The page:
According to statistics, we lose one woman a week to family violence in Australia. If her story breaks the news cycle, many people have complained that the reporting surrounding it is unethical and irresponsible.
When Ellie Price was killed by her ex-boyfriend in May she was deceased for many days before her body was found by the police. She was labelled in the media as “his Melbourne lover”. People flocked to Facebook and Twitter about the reporting with the sentiment that a woman’s worth is far more than the role she played in a man’s life.
Angela Armstrong Director of FamilyCare said she has been encouraged by the “amazing work” corporations are putting in to battling family violence since the Royal Commission recommendations, but there is still work to be done.
“It’s just a hard slog to achieve embedded change both in the media and the way the media reports and how we view family violence and how we make changes in the home,” she told upstart.
Common criticisms are that the media reports on family violence if a compelling story is deemed newsworthy. Organisations like Our Watch and Domestic Violence Victoria set a precedent on how cases should be reported. These organisations set the media with the task of reporting on the subject as truthfully as possible because the impacts of doing the alternative leads to misinformation and is ultimately harmful to victim survivors.
However recent coverage has shown journalists and editors avoiding labelling the issue correctly as family violence and using click-worthy headlines.
Another example of controversy was the death of Hannah Clarke and her three children earlier this year. It saw some news outlets using headlines like ‘mother dies in hospital after car fire kills three children and father’ or ‘ex-NRL player Rowan Baxter dies alongside his three kids, estranged wife in Brisbane car fire tragedy’.
Armstrong said that not only are these headlines problematic, they are “blatant mistruths”.
The articles tend to focus on the perpetrator, or what might have led to his actions, using terms like “driven too far” and “troubled man”.
“It is irrelevant what the perpetrator did as an occupation, whether he had poor mental health or whether he lost his job. They are not contributing factors in terms of their ultimate decision to use violence,” she said.
Further examples show familicides reported as “double stabbing” or “double murder”, This shifts the blame from the perpetrator and hides the truth of the masculine nature of this form of violence.
Dr Hannah Robert, senior lecturer at La Trobe Law School, said that media reporting on family violence often included gendered language and unconscious bias.
“When you look at some of those headlines, they tend to deny any responsibility on the part of the perpetrator. If the perpetrator has died, journalists don’t have to say ‘alleged’, they can say ‘suspected’ or that ‘police believe the person killed’,” she told upstart.
Armstrong said there is an understanding that they are also a business and need click-worthy headlines, but they need to do better.
“We’ve seen some good examples but some equally bad ones. What we need is for the media to have a standard platform with guidelines to operate from to ensure responsible reporting,” she said.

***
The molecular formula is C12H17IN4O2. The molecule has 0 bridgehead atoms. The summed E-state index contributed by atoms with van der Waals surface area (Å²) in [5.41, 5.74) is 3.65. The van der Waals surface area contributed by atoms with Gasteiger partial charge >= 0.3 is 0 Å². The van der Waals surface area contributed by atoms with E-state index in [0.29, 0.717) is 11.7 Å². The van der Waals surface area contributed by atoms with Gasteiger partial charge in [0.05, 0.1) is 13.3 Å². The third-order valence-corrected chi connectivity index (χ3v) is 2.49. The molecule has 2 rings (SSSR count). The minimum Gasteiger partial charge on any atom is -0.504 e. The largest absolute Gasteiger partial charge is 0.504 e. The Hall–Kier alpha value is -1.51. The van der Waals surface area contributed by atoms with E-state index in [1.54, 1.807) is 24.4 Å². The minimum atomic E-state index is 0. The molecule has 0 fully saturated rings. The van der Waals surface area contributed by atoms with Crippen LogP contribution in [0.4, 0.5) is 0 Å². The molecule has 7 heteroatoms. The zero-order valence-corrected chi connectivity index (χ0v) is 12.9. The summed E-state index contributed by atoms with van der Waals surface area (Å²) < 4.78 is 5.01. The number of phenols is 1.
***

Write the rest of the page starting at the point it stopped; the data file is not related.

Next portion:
The Victorian Government released the Respect Each Other Call it Out campaign as a way of combatting the high stressor that is the Coronavirus pandemic for vulnerable families in lockdowns.
Additionally on a face to face front, Operation Ribbon was formed at the start of the first lockdown in March for police to respond in person to an expected rise in family violence cases. Armstrong described the operation as a good example of police being actively involved.
“We know from past incidents that a lot of incidents and deaths occur when an active AVO is in place. Operation Ribbon involves the police responding to women reporting AVO breaches in a timely manner,” she said.
In terms of where we need to go from here, Armstrong outlined that we have a lot of funding and support for women and children, but more work can be done on the perpetrators themselves.
“We have to be able to go back in and either do the therapeutic, justice or criminal work. It’s really lifelong,” she said.
Robert explained that we need to be responding at every single level but is not convinced that on an education standpoint we are doing enough.
“The connection between gendered stereotypes about women’s roles and this notion of masculinity that men need to control partners or need to be strong all the time and that violence is a signal of strength needs to change. So, undoing and rewriting some of those gendered norms is part of that primary prevention,” she said.
The Department of Health and Human Services support for women, children and their families continue to operate during the Stage 4 lockdowns in Victoria. Family violence frontline service, including crisis accommodation, police and courts continue to be open during this time.
If you feel unsafe or are concerned for someone’s safety, please call 000 or contact the police in your state or territory.
For confidential crisis support, information and accommodation please call the safe steps 24/7 family violence response line on 1800 015 188.
For confidential phone help and referral in Australia, please contact 1800RESPECT, the National Sexual Assault, Family and Domestic Violence Counselling Line on 1800 737 732.
Article: Sruti is in her final year of her Journalism degree at La Trobe University. You can follow her on Twitter @srutii19
Photo: Adult Alone by Kat Jayne available HERE and used under a Creative Commons Attribution. The image has not been modified.